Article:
Most of us want pet dogs who are social and polite. We want to raise confident puppies so that as adults, they do not have phobias or act aggressively. What we’ve learned from both experience and research is that raising a well-socialized dog depends on the quality of the experiences, not the quantity. A good puppy class should educate owners about the dangers of putting puppies into situations where they are easily aroused. Owners should feel free to opt out of having their puppy passed around by strangers or taking part in group play.
No good puppy classes nearby? No need to worry; people are fully capable of “home-schooling” their puppies when given accurate and in-depth information on socialization and management by a well-qualified trainer. A dog’s early learning experiences should be safe and fun, centering on repeated exposure to a variety of people, places and things. As an alternative to group puppy play, trainers can help owners find puppy-friendly adult dogs with whom to socialize.
Is it possible to train a puppy or adult dog to control bite pressure?
There is a strongly held belief that a puppy learns bite inhibition (to moderate the strength of his or her bite) from playing with other puppies in a group setting, or from the owner through training. However, evidence suggests that bite inhibition is a matter of genetics and the first 10 weeks of sibling playtime. There is no scientific evidence to support the idea that it can be taught by owners later on, or by other puppies after the dog leaves the litter. While a dog can learn to have a soft mouth in many situations, telling dog owners that they can train their puppies to have generalized bite inhibition creates a false sense of security. It’s good to keep in mind the mantra “Every dog can bite,” which makes appropriate socialization, positive exposure to a variety of situations and public education even more important in reducing the odds that a dog will feel the need to bite.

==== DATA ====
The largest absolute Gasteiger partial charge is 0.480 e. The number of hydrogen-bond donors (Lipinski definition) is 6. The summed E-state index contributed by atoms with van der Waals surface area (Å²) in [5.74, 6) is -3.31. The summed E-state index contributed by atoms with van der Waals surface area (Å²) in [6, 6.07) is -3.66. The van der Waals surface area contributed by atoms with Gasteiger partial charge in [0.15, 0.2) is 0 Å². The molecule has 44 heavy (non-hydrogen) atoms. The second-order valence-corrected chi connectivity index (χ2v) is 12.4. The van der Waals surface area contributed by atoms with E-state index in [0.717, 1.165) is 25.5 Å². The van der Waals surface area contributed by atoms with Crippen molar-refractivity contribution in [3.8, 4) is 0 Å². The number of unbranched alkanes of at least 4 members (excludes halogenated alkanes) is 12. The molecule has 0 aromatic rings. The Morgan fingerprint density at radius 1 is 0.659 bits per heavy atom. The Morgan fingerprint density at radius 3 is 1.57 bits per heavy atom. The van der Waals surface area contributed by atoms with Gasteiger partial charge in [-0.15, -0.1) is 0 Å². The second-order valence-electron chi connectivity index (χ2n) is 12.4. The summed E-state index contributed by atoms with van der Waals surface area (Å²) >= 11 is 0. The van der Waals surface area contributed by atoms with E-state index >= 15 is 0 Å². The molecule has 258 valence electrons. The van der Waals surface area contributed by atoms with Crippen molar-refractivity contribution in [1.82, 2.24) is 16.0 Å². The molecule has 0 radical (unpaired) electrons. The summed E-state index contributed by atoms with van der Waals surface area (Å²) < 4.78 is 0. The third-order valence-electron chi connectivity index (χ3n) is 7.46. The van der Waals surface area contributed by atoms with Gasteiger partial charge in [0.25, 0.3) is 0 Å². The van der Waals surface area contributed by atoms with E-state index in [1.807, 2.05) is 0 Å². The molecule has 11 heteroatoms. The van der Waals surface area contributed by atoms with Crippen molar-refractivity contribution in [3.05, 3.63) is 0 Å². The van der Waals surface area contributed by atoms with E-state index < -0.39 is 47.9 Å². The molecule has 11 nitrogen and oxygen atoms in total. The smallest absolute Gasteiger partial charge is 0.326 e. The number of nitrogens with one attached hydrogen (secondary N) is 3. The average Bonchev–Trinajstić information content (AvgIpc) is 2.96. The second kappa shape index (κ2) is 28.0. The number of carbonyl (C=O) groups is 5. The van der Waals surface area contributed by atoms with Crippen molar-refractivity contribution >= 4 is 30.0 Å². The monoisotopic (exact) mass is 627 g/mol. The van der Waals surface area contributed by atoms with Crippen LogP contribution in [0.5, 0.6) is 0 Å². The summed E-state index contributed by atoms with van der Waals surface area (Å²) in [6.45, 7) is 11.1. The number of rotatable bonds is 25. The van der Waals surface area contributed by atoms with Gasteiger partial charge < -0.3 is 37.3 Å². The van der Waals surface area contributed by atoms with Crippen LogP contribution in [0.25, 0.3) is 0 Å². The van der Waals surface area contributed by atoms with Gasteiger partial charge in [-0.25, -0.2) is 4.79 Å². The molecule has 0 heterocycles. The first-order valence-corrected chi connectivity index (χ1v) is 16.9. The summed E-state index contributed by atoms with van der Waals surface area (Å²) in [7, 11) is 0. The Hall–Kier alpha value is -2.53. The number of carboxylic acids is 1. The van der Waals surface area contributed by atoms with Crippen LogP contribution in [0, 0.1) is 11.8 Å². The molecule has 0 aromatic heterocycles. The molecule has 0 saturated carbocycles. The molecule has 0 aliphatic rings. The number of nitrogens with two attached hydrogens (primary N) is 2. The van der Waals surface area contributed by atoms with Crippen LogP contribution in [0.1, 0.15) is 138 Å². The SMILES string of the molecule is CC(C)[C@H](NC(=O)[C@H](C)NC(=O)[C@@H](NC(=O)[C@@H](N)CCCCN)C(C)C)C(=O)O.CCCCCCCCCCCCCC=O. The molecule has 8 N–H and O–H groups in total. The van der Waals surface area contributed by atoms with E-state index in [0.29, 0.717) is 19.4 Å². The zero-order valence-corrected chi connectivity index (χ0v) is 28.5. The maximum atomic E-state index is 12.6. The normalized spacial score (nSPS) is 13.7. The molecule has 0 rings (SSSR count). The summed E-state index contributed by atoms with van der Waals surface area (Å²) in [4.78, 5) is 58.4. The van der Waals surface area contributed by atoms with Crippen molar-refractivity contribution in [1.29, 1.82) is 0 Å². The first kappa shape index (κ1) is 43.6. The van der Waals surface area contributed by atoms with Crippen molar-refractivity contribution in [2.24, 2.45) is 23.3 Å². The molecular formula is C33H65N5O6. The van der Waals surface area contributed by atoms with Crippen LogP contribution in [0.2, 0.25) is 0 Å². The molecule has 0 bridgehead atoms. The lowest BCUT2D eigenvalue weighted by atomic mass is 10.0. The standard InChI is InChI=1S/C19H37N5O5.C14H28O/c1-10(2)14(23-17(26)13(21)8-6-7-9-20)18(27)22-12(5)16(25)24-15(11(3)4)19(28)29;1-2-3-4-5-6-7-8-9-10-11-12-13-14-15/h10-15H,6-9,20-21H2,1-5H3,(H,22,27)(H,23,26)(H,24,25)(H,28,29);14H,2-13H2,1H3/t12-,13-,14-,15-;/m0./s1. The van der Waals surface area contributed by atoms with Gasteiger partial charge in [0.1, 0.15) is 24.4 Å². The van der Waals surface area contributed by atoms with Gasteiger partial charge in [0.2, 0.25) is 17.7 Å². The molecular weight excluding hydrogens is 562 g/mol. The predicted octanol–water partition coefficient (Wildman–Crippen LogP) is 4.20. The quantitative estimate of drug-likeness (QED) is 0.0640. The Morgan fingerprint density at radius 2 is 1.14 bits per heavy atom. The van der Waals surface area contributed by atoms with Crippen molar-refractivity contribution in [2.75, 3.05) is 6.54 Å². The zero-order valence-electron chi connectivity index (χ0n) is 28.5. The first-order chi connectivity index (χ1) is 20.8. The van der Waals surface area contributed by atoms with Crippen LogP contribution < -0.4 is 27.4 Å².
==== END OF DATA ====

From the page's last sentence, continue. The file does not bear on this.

Should owners facilitate grooming procedures?
“One-trial learning” is also creating conversations about grooming and veterinary visits. Sadly, a single instance of poor handling can give a dog a reason to be conflicted and develop a negative association. Dogs who aren’t sure what will happen once they’re restrained will become cautious about being handled. This is a bigger deal than it may sound like. Cautious dogs will run and hide, or worse, growl and bite. Even simple procedures, such as administering ear or eye drops can take an hour (or more) if the dog is too fearful to cooperate.
If something does go wrong and the dog becomes fearful or phobic, a trainer will look for the best ways to help the dog work through the trauma. Current options include medication or sedation, counter-conditioning, teaching an alternative behavior, or using two or more of these methods in tandem.